Biblioamorapathy. Adjective, though in some especially sneaky cases, functions as a noun. Derived from the Latin roots “biblio,” meaning book, “amora,” meaning love and “pathy,” to feel. Defined as the special sort of giddy feeling one gets after checking out a particularly large stack of books from the local library, or happening across a dirt-cheap box of yellowed, dog-eared, paperback novels at a yard sale –– the kind of yard sale held in a desperate attempt to exhume a home of all its oddities. It’s the painting of a poppy field in Marseille whose colors bleed so finely together under the fluorescence of display, yet seem so entirely out of place on the blank wall above the couch in the living room; spider web-fractured holiday-themed mugs gifted by friends who were now nothing more than strangers exchanging tight-lipped smiles. A feeling that comes from the beautiful realization that the book forced upon you by your world literature teacher, with indiscernible brown stains in its margins and blue arrows and circles around seemingly meaningless words left by students past, ultimately proved itself to be the kind of book you found yourself counting hours, minutes and seconds until the next encounter. Biblioamorapathy, in its entirety, is a feeling of pure elation –– one that has never been defined before in any kind of classical dictionary, thesaurus or new-age search engine that interprets popular slang for Generation X. 

Though in order to truly define biblioamorapathy, or any other word for that matter, we must trace its origins, obtain a sound understanding of all its varying contexts and tenses, so that when we finally do put it into writing, in extensively detailed research papers, in beasts of literary works conceived in the most peculiar of ways –– perhaps while standing up, in the shower, writing in exclusively bright pink ink — we know in our hearts that we have done the word proper justice. I first became acquainted with biblioamorapathy the minute I learned to read; I found it intertwined within anecdotes on the backs of cereal boxes in seizure-inducing color palettes, no doubt an attempt to distract from the potential health implications that would soon arise from the sheer amount of saturated fats. I found it in “Fun with Dick and Jane,” in the boyish exploits of “Frog and Toad,” later in the home I created at Hogwarts alongside Harry Potter, and soon after in the gardens of the Brontë sisters and Dante’s journey through Inferno.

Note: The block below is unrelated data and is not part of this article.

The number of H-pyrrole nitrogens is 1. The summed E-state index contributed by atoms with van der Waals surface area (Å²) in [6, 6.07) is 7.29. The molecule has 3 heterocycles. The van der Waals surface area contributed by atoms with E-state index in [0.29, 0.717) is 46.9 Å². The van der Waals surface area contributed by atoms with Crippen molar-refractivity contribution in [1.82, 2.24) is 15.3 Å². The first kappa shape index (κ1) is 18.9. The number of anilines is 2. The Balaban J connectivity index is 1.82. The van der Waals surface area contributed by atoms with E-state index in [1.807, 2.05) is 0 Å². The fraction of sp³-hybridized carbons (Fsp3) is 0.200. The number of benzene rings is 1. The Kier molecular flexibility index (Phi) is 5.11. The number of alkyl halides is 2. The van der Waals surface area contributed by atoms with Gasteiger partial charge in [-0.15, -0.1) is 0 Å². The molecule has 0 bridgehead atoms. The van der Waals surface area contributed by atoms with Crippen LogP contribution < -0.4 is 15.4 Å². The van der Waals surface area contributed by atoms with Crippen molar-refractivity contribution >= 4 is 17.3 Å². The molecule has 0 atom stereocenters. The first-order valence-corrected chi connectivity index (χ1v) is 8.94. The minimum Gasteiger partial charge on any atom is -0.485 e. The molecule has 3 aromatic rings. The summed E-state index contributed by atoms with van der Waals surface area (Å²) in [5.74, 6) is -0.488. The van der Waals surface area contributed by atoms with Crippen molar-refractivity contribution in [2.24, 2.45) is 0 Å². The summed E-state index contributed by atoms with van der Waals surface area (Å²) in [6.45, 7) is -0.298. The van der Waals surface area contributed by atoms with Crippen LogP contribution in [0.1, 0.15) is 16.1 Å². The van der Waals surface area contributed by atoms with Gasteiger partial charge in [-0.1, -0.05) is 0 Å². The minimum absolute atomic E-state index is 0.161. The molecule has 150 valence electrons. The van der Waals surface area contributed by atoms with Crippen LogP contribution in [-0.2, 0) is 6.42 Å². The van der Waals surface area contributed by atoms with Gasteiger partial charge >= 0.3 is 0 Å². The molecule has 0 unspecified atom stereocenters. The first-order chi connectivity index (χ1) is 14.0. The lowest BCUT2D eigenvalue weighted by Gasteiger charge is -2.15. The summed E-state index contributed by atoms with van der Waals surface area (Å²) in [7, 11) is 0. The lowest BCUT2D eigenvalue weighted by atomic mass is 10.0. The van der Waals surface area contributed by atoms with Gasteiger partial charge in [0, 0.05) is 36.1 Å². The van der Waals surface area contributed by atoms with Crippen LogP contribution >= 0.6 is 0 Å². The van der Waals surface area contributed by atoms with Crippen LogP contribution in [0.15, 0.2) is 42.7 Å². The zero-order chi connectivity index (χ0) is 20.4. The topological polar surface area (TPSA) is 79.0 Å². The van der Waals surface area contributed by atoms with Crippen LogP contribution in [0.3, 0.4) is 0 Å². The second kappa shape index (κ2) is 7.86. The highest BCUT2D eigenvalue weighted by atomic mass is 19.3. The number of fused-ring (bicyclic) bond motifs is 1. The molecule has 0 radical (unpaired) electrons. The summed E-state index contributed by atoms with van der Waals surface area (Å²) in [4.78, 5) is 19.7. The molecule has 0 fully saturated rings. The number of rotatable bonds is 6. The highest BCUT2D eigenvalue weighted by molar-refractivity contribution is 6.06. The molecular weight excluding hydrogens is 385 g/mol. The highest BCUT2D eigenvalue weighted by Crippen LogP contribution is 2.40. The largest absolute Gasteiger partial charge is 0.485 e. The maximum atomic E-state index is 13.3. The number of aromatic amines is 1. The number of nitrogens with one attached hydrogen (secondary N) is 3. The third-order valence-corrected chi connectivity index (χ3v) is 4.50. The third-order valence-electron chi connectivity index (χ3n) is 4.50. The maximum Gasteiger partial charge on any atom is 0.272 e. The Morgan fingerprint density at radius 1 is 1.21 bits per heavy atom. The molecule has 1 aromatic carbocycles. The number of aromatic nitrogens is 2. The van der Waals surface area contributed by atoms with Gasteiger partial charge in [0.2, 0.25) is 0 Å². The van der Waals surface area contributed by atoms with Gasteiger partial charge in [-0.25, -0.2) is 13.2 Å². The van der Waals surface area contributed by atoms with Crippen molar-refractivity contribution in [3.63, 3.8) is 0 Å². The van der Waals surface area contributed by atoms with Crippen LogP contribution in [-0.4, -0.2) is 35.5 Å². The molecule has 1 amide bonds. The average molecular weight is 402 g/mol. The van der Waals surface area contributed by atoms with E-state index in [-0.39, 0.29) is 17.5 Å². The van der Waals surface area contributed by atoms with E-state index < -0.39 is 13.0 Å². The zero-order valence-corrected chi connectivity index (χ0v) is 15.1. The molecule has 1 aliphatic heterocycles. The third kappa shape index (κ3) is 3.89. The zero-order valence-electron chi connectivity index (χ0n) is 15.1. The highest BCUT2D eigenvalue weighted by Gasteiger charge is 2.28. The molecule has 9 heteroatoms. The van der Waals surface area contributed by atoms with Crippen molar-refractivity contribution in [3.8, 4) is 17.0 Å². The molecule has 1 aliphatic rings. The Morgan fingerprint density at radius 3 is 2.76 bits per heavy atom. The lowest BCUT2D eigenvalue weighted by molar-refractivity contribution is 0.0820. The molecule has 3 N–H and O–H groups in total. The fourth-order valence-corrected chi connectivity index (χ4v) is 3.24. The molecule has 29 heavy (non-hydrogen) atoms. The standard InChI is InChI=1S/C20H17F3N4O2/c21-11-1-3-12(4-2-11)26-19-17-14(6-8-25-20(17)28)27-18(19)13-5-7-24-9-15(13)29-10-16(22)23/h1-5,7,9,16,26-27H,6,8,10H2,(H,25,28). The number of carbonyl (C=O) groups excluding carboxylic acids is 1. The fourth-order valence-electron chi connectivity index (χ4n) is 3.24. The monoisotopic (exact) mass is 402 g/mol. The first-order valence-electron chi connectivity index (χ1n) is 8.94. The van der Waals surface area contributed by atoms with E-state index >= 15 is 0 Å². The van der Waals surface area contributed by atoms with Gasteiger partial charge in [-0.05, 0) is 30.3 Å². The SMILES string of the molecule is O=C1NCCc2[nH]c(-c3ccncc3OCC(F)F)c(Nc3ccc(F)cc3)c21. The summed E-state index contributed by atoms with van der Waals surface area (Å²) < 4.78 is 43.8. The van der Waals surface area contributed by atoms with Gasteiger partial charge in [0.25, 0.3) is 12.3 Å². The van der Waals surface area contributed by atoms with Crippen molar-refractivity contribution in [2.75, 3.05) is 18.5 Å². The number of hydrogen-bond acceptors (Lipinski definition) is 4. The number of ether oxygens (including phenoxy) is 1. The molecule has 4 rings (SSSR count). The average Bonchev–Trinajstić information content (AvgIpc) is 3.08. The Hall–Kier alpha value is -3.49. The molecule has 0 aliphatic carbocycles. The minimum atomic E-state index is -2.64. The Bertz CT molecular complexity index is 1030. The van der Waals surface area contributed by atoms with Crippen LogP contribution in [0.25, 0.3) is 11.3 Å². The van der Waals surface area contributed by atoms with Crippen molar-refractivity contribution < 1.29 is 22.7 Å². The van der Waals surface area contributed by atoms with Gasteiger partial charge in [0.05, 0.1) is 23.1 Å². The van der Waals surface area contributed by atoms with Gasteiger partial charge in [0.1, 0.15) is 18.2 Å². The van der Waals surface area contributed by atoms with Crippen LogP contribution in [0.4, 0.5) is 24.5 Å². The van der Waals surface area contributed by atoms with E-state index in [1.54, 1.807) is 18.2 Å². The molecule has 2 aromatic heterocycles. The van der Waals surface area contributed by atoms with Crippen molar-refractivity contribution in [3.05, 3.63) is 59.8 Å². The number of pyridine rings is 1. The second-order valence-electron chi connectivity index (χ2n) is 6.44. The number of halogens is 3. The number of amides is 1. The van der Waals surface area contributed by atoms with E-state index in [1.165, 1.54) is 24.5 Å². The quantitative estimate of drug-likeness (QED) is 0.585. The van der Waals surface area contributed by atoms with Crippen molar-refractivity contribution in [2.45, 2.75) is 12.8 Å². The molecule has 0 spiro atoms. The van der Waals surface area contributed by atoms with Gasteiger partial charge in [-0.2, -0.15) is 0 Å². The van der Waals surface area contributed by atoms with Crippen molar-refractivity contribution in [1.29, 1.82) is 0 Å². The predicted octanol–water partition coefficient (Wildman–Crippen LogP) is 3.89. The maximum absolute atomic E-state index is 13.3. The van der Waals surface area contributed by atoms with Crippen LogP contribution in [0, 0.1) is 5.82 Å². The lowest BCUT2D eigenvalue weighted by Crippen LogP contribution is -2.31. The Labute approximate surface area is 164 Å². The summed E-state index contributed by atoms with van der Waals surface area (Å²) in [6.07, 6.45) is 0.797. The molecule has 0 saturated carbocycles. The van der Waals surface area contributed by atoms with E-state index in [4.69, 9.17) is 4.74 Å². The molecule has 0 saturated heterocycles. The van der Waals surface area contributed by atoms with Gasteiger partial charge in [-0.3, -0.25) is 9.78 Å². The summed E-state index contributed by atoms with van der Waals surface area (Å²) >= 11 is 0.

Biblioamorapathy manifests itself in a multitude of ways –– the most common a telltale nagging itch that tickles the pit of your stomach and soon diffuses into your bloodstream, seeping into the folds of your grey matter, coating the endings of your nerves, so that in due time, every fiber of your body begins to vibrate with an unseen force of belligerent joy. The only remedy is immediate exposure to the half-finished book splayed on your bedroom floor, the novel with a department store coupon for a bookmark in the recesses of your bag vehemently demanding to be read. Biblioamorapathy is a learned sensation, devoid of any innate predisposition, born from the ability to love books and be loved by books. While often mistaken for heart problems, indigestion, or Langston Hughes-esque weary blues, it’s important to understand that  biblioamorapathy isn’t a complication but rather a gift endowed upon the lucky few of the world.

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